Some actions cannot wait until the inquiry is completed. Alongside the inquiry, the Government is already taking steps to address some immediate service gaps and pressures, including increasing funding for alcohol and drug addiction services, increasing resources for front-line health workers, putting more nurses into schools, extending free doctors’ visits for all under 14 year olds, providing teen health checks for all year 9 students and providing free counselling for those under 25 years of age.
The purpose of this inquiry is to:
1. hear the voices of the community, people with lived experience of mental health and addiction problems, people affected by suicide, and people involved in preventing and responding to mental health and addiction problems, on New Zealand’s current approach to mental health and addiction, and what needs to change;
2. report on how New Zealand is preventing mental health and addiction problems and responding to the needs of people with those problems; and
3. recommend specific changes to improve New Zealand’s approach to mental health, with a particular focus on equity of access, community confidence in the mental health system and better outcomes, particularly for Māori and other groups with disproportionally poorer outcomes.
To do this the inquiry will:
1. identify unmet needs in mental health and addiction (encompassing the full spectrum of mental health problems from mental distress to enduring psychiatric illness);
2. identify those groups of people (including those not currently accessing services) for whom there is the greatest opportunity to prevent, or respond more effectively to, mental health and addiction problems;
3. recommend specific changes to create an integrated approach to promoting mental well-being, preventing mental health and addiction problems, and identifying and responding to the needs of people experiencing mental health and addiction problems; and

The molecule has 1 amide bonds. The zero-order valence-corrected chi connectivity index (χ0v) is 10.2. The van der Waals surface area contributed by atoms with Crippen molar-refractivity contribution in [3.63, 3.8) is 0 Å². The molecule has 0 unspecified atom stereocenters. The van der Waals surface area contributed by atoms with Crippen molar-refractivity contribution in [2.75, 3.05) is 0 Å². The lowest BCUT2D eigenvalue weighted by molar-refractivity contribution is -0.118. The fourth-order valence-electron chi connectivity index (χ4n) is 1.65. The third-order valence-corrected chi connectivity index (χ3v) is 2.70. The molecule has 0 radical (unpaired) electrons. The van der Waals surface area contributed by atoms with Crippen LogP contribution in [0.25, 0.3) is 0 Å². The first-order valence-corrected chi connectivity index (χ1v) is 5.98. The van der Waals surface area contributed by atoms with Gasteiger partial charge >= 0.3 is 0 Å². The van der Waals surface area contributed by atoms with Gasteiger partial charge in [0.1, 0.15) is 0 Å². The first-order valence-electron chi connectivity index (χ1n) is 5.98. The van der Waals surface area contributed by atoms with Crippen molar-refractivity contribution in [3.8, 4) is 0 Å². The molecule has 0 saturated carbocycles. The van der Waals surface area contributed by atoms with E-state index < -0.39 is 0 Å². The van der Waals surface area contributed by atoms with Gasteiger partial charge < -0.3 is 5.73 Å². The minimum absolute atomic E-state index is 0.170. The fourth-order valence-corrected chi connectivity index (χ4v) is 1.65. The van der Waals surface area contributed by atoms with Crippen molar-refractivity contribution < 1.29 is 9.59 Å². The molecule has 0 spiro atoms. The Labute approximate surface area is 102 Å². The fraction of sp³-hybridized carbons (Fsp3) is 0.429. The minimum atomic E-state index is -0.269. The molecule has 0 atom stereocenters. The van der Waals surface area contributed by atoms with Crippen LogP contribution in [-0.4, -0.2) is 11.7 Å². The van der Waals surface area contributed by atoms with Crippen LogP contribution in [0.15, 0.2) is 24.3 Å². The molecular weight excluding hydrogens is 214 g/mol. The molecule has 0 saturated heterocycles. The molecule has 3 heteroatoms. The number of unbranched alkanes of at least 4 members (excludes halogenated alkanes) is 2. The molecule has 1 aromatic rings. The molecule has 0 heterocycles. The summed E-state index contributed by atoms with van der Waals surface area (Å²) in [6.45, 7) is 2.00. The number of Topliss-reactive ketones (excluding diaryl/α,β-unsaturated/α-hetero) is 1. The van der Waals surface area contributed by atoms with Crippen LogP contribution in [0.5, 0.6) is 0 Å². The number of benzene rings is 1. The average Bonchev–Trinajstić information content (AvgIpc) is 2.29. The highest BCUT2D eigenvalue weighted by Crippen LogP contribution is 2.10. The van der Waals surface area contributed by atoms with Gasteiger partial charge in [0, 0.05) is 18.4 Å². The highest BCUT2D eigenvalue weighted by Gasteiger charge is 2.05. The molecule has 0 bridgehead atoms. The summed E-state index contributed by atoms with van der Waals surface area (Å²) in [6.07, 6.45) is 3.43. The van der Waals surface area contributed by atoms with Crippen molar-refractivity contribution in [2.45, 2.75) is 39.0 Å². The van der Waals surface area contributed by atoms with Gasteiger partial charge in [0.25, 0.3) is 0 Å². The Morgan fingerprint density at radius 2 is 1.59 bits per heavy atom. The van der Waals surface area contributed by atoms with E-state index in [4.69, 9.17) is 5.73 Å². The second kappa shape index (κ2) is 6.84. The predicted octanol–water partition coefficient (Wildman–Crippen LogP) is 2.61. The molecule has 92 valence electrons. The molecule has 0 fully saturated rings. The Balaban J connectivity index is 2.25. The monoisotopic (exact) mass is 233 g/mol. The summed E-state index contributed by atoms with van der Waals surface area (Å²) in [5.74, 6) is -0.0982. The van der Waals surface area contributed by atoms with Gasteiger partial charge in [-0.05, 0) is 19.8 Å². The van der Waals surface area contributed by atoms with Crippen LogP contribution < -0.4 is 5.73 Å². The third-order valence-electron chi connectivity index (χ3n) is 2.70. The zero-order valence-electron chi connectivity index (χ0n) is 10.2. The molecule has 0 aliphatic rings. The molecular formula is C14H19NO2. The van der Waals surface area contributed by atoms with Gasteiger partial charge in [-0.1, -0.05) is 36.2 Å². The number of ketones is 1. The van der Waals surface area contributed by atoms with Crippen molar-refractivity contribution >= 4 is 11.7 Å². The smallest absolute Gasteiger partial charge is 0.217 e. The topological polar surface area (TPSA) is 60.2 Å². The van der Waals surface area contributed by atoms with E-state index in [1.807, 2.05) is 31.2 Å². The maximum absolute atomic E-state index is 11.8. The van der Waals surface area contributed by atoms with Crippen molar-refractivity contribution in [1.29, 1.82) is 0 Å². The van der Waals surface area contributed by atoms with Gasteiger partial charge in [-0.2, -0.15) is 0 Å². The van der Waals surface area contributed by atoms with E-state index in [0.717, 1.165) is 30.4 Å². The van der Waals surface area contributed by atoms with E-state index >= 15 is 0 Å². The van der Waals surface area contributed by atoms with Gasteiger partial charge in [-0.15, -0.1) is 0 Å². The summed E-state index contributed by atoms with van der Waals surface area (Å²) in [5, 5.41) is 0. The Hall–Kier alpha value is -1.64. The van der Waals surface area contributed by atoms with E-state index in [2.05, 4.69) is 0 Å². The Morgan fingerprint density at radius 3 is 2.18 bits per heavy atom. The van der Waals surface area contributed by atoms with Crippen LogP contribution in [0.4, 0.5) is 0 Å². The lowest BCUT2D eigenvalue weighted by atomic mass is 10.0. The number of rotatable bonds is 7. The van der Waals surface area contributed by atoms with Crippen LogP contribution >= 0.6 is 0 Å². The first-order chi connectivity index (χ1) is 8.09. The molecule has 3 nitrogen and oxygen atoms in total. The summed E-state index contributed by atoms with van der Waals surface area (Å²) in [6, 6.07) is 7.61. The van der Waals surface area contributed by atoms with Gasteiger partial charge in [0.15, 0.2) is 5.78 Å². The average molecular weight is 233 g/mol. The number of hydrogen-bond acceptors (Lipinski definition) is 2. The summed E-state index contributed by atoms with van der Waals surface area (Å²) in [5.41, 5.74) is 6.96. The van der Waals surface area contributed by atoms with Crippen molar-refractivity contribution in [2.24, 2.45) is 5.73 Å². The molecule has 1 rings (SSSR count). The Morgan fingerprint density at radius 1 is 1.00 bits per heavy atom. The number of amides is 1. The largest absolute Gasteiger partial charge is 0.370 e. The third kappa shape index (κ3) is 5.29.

4. specify which entities should progress the inquiry’s recommendations, including relevant ministries and a re-established Mental Health Commission.
The recommendations of the inquiry will help inform the Government’s decisions on future arrangements for the mental health and addiction system, including:
1. roles and responsibilities of agencies in the health sector, including a re-established Mental Health Commission;
2. improved coordination between the health system and other systems such as education, welfare, housing, justice, disability support, accident compensation and emergency response;
3. the design and delivery of services (eg, kaupapa Māori approaches to mental health) and effective engagement with all relevant stakeholders including mental health service providers, and consumers and their communities and whānau;
4. governance, leadership and accountability levers to ensure access to an appropriate standard of mental health services across the country;
5. fiscal approaches, models and funding arrangements;
6. data collection, programme evaluation and information flows;
7. the suite of relevant regulatory frameworks, including the Mental Health (Compulsory Assessment and Treatment) Act 1992 and the Substance Abuse (Compulsory Assessment and Treatment) Act 2017; and
8. workforce planning, training, support and management.
In identifying the issues, opportunities, and recommendations the inquiry will consider the following:
1. mental health problems across the full spectrum from mental distress to enduring psychiatric illness;
2. mental health and addiction needs from the perspective of both:
a. identifying and responding to people with mental health and addiction problems; and
b. preventing mental health problems and promoting mental well-being;
3. prevention of suicide;
4. activities directly related to mental health and addiction undertaken within the broader health and disability sector (in community, primary and secondary care), as well as the education, justice and social sectors and through the accident compensation and wider workplace relations and safety systems; and
5. opportunities to build on the efforts of whānau, communities, employers, people working in mental health and others to promote mental health.
The inquiry will need to understand and acknowledge the wider social and economic determinants of mental health and addiction (for example poverty, inadequate housing, family violence or other trauma) and cultural factors, in particular the historical and contemporary diferences in outcomes for Māori, and consider the implications of these determinants and factors for the design and delivery of mental health and addiction services. Commentary on these matters is welcome to help inform the Government’s work programmes in these areas.